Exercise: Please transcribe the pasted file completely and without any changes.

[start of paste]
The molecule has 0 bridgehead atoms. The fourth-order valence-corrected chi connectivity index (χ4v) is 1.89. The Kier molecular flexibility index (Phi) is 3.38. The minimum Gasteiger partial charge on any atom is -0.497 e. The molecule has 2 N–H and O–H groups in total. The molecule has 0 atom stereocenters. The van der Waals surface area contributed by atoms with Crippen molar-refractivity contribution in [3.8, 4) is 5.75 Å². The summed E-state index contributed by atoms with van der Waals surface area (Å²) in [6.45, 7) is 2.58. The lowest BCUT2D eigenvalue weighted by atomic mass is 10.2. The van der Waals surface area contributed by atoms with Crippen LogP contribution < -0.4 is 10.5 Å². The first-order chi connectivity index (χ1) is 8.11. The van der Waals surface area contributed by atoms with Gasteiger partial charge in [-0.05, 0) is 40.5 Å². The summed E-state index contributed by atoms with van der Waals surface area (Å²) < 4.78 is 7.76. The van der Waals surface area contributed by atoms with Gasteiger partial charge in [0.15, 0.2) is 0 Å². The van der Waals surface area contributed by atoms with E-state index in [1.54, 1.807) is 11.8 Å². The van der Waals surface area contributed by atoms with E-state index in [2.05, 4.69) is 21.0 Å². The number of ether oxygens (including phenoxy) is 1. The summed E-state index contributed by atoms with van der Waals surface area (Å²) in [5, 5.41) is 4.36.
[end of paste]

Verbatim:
The molecule has 0 bridgehead atoms. The fourth-order valence-corrected chi connectivity index (χ4v) is 1.89. The Kier molecular flexibility index (Phi) is 3.38. The minimum Gasteiger partial charge on any atom is -0.497 e. The molecule has 2 N–H and O–H groups in total. The molecule has 0 atom stereocenters. The van der Waals surface area contributed by atoms with Crippen molar-refractivity contribution in [3.8, 4) is 5.75 Å². The summed E-state index contributed by atoms with van der Waals surface area (Å²) in [6.45, 7) is 2.58. The lowest BCUT2D eigenvalue weighted by atomic mass is 10.2. The van der Waals surface area contributed by atoms with Crippen LogP contribution < -0.4 is 10.5 Å². The first-order chi connectivity index (χ1) is 8.11. The van der Waals surface area contributed by atoms with Gasteiger partial charge in [-0.05, 0) is 40.5 Å². The summed E-state index contributed by atoms with van der Waals surface area (Å²) < 4.78 is 7.76. The van der Waals surface area contributed by atoms with Gasteiger partial charge in [0.15, 0.2) is 0 Å². The van der Waals surface area contributed by atoms with E-state index in [1.54, 1.807) is 11.8 Å². The van der Waals surface area contributed by atoms with E-state index in [2.05, 4.69) is 21.0 Å². The number of ether oxygens (including phenoxy) is 1. The summed E-state index contributed by atoms with van der Waals surface area (Å²) in [5, 5.41) is 4.36.